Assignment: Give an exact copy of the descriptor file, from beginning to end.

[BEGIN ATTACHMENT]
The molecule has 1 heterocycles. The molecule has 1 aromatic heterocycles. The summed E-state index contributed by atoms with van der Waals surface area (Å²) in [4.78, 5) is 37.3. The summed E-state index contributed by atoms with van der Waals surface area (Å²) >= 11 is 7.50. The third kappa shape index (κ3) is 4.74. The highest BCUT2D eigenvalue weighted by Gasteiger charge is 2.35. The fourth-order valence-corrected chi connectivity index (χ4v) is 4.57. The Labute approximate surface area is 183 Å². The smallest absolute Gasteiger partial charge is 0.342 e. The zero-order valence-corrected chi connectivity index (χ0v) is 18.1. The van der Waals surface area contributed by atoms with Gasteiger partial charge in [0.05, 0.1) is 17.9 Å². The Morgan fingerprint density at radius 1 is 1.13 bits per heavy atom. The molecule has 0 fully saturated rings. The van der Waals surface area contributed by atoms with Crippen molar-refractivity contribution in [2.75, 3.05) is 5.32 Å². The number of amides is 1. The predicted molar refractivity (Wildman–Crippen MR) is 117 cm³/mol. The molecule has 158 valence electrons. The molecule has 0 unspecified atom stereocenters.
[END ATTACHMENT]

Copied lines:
The molecule has 1 heterocycles. The molecule has 1 aromatic heterocycles. The summed E-state index contributed by atoms with van der Waals surface area (Å²) in [4.78, 5) is 37.3. The summed E-state index contributed by atoms with van der Waals surface area (Å²) >= 11 is 7.50. The third kappa shape index (κ3) is 4.74. The highest BCUT2D eigenvalue weighted by Gasteiger charge is 2.35. The fourth-order valence-corrected chi connectivity index (χ4v) is 4.57. The Labute approximate surface area is 183 Å². The smallest absolute Gasteiger partial charge is 0.342 e. The zero-order valence-corrected chi connectivity index (χ0v) is 18.1. The van der Waals surface area contributed by atoms with Gasteiger partial charge in [0.05, 0.1) is 17.9 Å². The Morgan fingerprint density at radius 1 is 1.13 bits per heavy atom. The molecule has 0 fully saturated rings. The van der Waals surface area contributed by atoms with Crippen molar-refractivity contribution in [2.75, 3.05) is 5.32 Å². The number of amides is 1. The predicted molar refractivity (Wildman–Crippen MR) is 117 cm³/mol. The molecule has 158 valence electrons. The molecule has 0 unspecified atom stereocenters.